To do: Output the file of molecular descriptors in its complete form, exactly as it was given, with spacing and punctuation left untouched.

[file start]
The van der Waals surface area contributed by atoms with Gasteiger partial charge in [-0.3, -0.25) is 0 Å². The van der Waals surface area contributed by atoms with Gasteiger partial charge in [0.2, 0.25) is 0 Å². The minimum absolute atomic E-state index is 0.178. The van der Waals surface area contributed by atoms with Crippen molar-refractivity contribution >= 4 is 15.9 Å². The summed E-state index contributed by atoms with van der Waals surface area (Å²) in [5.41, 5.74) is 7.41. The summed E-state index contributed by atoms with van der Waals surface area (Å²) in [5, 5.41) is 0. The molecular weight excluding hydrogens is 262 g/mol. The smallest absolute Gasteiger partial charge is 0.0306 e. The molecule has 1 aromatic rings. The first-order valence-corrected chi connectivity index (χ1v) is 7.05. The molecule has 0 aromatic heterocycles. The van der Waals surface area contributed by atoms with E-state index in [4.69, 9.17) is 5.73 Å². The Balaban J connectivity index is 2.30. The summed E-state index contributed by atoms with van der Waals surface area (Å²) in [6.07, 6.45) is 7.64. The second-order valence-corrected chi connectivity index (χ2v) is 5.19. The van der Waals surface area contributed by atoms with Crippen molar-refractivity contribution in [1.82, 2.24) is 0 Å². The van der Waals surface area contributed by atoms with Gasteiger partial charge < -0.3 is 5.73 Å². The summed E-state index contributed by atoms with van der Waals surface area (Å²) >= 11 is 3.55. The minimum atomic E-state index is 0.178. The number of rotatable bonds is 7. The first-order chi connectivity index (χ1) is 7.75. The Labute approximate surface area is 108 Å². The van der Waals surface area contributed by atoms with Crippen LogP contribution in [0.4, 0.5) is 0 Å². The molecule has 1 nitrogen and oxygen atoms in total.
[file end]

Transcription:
The van der Waals surface area contributed by atoms with Gasteiger partial charge in [-0.3, -0.25) is 0 Å². The van der Waals surface area contributed by atoms with Gasteiger partial charge in [0.2, 0.25) is 0 Å². The minimum absolute atomic E-state index is 0.178. The van der Waals surface area contributed by atoms with Crippen molar-refractivity contribution >= 4 is 15.9 Å². The summed E-state index contributed by atoms with van der Waals surface area (Å²) in [5.41, 5.74) is 7.41. The summed E-state index contributed by atoms with van der Waals surface area (Å²) in [5, 5.41) is 0. The molecular weight excluding hydrogens is 262 g/mol. The smallest absolute Gasteiger partial charge is 0.0306 e. The molecule has 1 aromatic rings. The first-order valence-corrected chi connectivity index (χ1v) is 7.05. The molecule has 0 aromatic heterocycles. The van der Waals surface area contributed by atoms with E-state index in [4.69, 9.17) is 5.73 Å². The Balaban J connectivity index is 2.30. The summed E-state index contributed by atoms with van der Waals surface area (Å²) in [6.07, 6.45) is 7.64. The second-order valence-corrected chi connectivity index (χ2v) is 5.19. The van der Waals surface area contributed by atoms with Crippen molar-refractivity contribution in [1.82, 2.24) is 0 Å². The van der Waals surface area contributed by atoms with Gasteiger partial charge < -0.3 is 5.73 Å². The summed E-state index contributed by atoms with van der Waals surface area (Å²) >= 11 is 3.55. The minimum atomic E-state index is 0.178. The number of rotatable bonds is 7. The first-order chi connectivity index (χ1) is 7.75. The Labute approximate surface area is 108 Å². The van der Waals surface area contributed by atoms with Crippen LogP contribution in [0.4, 0.5) is 0 Å². The molecule has 1 nitrogen and oxygen atoms in total.